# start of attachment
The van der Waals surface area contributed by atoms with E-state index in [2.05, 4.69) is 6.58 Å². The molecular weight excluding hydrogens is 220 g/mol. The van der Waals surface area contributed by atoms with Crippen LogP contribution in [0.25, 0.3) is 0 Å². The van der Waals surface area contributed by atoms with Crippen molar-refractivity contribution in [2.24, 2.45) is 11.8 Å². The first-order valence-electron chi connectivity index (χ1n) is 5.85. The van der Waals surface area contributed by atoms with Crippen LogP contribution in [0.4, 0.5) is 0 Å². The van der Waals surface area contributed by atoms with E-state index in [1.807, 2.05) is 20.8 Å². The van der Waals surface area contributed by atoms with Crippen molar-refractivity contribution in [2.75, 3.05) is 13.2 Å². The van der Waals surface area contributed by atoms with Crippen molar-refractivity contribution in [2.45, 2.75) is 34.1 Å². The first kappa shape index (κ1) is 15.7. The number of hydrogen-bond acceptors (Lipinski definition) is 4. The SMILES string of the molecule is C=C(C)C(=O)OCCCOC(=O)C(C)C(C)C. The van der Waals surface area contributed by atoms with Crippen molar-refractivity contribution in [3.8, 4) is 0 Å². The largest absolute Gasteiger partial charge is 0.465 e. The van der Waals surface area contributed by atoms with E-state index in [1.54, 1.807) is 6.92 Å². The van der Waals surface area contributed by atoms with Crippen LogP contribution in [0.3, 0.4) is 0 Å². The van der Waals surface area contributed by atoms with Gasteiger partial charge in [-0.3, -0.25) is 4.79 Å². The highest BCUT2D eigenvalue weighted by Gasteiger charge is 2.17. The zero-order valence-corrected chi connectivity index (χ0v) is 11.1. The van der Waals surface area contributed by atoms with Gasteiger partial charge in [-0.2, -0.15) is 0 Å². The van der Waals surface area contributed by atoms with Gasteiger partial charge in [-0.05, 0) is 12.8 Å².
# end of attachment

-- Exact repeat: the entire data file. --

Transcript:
The van der Waals surface area contributed by atoms with E-state index in [2.05, 4.69) is 6.58 Å². The molecular weight excluding hydrogens is 220 g/mol. The van der Waals surface area contributed by atoms with Crippen LogP contribution in [0.25, 0.3) is 0 Å². The van der Waals surface area contributed by atoms with Crippen molar-refractivity contribution in [2.24, 2.45) is 11.8 Å². The first-order valence-electron chi connectivity index (χ1n) is 5.85. The van der Waals surface area contributed by atoms with Crippen LogP contribution in [0.4, 0.5) is 0 Å². The van der Waals surface area contributed by atoms with E-state index in [1.807, 2.05) is 20.8 Å². The van der Waals surface area contributed by atoms with Crippen molar-refractivity contribution in [2.75, 3.05) is 13.2 Å². The van der Waals surface area contributed by atoms with Crippen molar-refractivity contribution in [2.45, 2.75) is 34.1 Å². The first kappa shape index (κ1) is 15.7. The number of hydrogen-bond acceptors (Lipinski definition) is 4. The SMILES string of the molecule is C=C(C)C(=O)OCCCOC(=O)C(C)C(C)C. The van der Waals surface area contributed by atoms with Crippen molar-refractivity contribution in [3.8, 4) is 0 Å². The largest absolute Gasteiger partial charge is 0.465 e. The van der Waals surface area contributed by atoms with E-state index in [1.54, 1.807) is 6.92 Å². The van der Waals surface area contributed by atoms with Crippen LogP contribution in [0.3, 0.4) is 0 Å². The van der Waals surface area contributed by atoms with Gasteiger partial charge in [-0.3, -0.25) is 4.79 Å². The highest BCUT2D eigenvalue weighted by Gasteiger charge is 2.17. The zero-order valence-corrected chi connectivity index (χ0v) is 11.1. The van der Waals surface area contributed by atoms with Gasteiger partial charge in [-0.2, -0.15) is 0 Å². The van der Waals surface area contributed by atoms with Gasteiger partial charge in [-0.05, 0) is 12.8 Å².